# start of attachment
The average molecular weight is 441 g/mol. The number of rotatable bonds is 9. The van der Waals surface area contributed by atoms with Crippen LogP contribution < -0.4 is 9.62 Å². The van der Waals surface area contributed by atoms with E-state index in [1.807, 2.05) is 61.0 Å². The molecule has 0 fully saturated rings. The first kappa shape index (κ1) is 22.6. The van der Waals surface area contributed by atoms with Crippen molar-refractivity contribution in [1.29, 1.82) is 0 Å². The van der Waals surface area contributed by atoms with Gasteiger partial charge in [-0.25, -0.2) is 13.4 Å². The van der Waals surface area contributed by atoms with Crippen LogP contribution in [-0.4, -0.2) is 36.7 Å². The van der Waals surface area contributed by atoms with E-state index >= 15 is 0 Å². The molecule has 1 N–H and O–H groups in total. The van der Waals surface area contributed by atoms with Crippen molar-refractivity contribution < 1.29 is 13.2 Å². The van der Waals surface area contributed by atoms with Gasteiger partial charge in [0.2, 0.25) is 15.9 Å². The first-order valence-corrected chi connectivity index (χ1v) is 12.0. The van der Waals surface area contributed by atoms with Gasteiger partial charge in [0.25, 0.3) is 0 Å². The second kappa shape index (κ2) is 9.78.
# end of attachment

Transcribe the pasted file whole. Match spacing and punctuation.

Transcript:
The average molecular weight is 441 g/mol. The number of rotatable bonds is 9. The van der Waals surface area contributed by atoms with Crippen LogP contribution < -0.4 is 9.62 Å². The van der Waals surface area contributed by atoms with E-state index in [1.807, 2.05) is 61.0 Å². The molecule has 0 fully saturated rings. The first kappa shape index (κ1) is 22.6. The van der Waals surface area contributed by atoms with Crippen molar-refractivity contribution in [1.29, 1.82) is 0 Å². The van der Waals surface area contributed by atoms with Gasteiger partial charge in [-0.25, -0.2) is 13.4 Å². The van der Waals surface area contributed by atoms with Crippen LogP contribution in [-0.4, -0.2) is 36.7 Å². The van der Waals surface area contributed by atoms with E-state index >= 15 is 0 Å². The molecule has 1 N–H and O–H groups in total. The van der Waals surface area contributed by atoms with Crippen molar-refractivity contribution < 1.29 is 13.2 Å². The van der Waals surface area contributed by atoms with Gasteiger partial charge in [0.2, 0.25) is 15.9 Å². The first-order valence-corrected chi connectivity index (χ1v) is 12.0. The van der Waals surface area contributed by atoms with Gasteiger partial charge in [0.25, 0.3) is 0 Å². The second kappa shape index (κ2) is 9.78.